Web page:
Victorian Book Report: Liza Picard, Victorian London
As usual, I don’t have much to say about this one; it’s Liza Picard, and she’s awesome. Information on daily life in London, this time in the middle Victorian period. (I don’t know what I’ll do if I continue on with a Blitz and/or modern book; for the first time since beginning the Onyx Court series, I won’t have Liza Picard to light my way.)
This might be my least favorite of her four works, not through any fault of hers. It’s just that by the Victorian period, London had gotten so huge, and so diverse — in the senses of class, ethnicity, religion, and everything else — that the resulting book inevitably feels less personal than the Elizabethan one did. She still has a wealth of excellent detail, but more and more it feels like impressionism, a scattering of data points from which to imagine the whole.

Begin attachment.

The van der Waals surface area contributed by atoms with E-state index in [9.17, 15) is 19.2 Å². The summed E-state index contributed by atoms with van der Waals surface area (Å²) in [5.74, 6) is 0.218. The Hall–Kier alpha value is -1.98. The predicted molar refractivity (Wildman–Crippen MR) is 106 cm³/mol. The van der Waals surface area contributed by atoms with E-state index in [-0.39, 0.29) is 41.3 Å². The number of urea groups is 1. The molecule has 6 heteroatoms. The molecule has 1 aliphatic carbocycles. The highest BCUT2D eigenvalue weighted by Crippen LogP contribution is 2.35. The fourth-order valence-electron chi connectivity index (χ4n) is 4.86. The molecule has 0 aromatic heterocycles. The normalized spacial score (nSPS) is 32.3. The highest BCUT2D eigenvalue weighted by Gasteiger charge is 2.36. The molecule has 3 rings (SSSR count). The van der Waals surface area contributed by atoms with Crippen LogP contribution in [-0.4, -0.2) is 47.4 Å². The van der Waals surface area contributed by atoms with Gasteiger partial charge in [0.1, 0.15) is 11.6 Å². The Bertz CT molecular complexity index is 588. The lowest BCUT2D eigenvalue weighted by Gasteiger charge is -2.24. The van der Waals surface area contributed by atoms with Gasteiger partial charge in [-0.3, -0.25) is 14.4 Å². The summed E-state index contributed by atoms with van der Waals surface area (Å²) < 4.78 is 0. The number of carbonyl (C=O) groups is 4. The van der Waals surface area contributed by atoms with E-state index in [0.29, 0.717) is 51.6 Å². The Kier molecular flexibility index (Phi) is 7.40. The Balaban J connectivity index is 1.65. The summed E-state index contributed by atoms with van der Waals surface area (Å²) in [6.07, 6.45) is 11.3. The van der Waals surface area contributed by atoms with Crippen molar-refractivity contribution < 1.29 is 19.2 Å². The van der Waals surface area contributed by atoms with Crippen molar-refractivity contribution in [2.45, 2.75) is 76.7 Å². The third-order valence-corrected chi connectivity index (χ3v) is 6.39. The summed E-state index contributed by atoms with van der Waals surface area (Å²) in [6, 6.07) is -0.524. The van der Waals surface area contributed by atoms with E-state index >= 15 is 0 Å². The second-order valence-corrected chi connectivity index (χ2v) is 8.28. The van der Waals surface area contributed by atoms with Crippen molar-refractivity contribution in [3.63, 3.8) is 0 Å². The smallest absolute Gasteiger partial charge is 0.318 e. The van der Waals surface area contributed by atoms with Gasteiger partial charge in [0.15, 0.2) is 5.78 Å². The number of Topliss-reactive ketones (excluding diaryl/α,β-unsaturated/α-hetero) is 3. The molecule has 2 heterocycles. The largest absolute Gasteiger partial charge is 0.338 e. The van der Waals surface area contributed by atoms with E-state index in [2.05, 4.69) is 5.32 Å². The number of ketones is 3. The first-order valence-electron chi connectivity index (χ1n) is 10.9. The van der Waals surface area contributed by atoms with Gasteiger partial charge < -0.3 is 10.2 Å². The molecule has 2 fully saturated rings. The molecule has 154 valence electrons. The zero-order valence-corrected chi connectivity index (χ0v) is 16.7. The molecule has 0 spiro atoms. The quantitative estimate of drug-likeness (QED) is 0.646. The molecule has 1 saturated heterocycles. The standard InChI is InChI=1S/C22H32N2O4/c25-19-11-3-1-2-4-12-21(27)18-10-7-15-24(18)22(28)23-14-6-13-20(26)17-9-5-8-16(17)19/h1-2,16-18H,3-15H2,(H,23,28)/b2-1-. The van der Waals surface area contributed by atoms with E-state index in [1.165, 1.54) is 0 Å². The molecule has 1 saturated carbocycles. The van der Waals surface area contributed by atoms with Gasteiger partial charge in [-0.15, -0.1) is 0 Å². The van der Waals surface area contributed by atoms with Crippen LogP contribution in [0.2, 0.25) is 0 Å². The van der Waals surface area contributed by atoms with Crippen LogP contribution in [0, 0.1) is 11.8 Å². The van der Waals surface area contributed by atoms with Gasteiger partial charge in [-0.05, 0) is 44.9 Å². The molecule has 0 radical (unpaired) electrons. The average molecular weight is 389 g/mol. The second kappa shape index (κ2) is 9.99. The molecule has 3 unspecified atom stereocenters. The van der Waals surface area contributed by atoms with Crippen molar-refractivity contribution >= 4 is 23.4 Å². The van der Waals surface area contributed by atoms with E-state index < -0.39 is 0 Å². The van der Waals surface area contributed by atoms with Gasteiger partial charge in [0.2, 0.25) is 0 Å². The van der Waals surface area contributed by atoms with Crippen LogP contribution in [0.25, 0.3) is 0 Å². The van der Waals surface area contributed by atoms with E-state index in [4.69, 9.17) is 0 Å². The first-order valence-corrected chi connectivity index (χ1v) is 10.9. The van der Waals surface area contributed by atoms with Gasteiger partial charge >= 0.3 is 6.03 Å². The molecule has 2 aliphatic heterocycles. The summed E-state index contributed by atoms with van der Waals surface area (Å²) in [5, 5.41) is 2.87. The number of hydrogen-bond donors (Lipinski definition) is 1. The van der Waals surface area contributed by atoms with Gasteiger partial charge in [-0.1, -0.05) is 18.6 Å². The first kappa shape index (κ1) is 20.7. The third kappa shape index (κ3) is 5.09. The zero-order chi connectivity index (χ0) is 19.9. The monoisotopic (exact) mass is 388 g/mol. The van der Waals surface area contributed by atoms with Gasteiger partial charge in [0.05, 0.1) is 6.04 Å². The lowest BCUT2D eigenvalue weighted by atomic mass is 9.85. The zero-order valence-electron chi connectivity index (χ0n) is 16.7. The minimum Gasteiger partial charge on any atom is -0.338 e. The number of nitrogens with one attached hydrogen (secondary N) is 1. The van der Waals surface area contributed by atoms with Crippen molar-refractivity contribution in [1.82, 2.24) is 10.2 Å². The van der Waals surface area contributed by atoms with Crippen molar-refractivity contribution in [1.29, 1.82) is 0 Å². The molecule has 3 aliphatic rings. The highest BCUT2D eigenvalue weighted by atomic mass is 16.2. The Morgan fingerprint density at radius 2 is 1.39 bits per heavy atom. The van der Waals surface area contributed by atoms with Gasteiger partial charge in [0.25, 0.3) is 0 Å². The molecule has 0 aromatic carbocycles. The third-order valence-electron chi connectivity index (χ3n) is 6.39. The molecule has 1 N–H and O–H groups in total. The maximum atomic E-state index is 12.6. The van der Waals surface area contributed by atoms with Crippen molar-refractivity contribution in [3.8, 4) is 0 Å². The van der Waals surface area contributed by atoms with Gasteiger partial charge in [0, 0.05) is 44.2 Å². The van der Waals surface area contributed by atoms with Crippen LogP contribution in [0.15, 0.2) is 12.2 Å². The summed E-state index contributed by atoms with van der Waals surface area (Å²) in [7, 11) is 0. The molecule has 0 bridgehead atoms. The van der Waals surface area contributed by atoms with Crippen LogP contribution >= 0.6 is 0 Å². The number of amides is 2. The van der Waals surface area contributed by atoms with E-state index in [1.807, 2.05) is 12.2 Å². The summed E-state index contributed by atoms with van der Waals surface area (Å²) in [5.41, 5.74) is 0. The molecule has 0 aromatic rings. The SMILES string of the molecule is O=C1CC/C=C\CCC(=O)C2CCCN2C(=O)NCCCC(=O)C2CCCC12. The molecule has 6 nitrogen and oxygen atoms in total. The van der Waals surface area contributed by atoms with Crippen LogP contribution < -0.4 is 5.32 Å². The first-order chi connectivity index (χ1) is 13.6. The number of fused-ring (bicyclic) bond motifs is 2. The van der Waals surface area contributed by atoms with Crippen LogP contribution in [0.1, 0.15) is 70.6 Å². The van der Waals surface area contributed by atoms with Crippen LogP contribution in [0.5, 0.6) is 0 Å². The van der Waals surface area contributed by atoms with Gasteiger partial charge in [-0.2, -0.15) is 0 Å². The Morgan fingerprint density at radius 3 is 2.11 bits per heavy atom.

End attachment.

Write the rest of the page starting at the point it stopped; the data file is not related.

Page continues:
Despite that, she is and always will be the first author I recommend when someone wants to know about London daily life in the past. There are topics she doesn’t cover — for those, I have other books — but she’s a pretty excellent place to start.